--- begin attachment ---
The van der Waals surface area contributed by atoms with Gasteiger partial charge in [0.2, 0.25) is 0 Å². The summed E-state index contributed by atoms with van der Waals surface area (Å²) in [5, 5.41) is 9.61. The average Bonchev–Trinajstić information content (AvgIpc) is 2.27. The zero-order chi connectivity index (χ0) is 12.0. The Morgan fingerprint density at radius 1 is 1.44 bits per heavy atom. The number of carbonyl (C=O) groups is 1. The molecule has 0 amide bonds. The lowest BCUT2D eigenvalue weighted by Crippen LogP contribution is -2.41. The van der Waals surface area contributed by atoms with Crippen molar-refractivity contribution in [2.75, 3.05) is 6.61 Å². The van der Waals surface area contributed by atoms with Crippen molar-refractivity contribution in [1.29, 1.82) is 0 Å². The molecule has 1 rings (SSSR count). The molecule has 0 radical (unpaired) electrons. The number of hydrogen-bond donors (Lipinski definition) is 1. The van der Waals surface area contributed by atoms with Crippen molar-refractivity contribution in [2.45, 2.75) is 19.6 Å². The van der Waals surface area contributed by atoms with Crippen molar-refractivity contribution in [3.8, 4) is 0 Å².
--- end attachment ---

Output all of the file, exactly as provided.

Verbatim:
The van der Waals surface area contributed by atoms with Gasteiger partial charge in [0.2, 0.25) is 0 Å². The summed E-state index contributed by atoms with van der Waals surface area (Å²) in [5, 5.41) is 9.61. The average Bonchev–Trinajstić information content (AvgIpc) is 2.27. The zero-order chi connectivity index (χ0) is 12.0. The Morgan fingerprint density at radius 1 is 1.44 bits per heavy atom. The number of carbonyl (C=O) groups is 1. The molecule has 0 amide bonds. The lowest BCUT2D eigenvalue weighted by Crippen LogP contribution is -2.41. The van der Waals surface area contributed by atoms with Crippen molar-refractivity contribution in [2.75, 3.05) is 6.61 Å². The van der Waals surface area contributed by atoms with Crippen molar-refractivity contribution in [1.29, 1.82) is 0 Å². The molecule has 1 rings (SSSR count). The molecule has 0 radical (unpaired) electrons. The number of hydrogen-bond donors (Lipinski definition) is 1. The van der Waals surface area contributed by atoms with Crippen molar-refractivity contribution in [2.45, 2.75) is 19.6 Å². The van der Waals surface area contributed by atoms with Crippen molar-refractivity contribution in [3.8, 4) is 0 Å².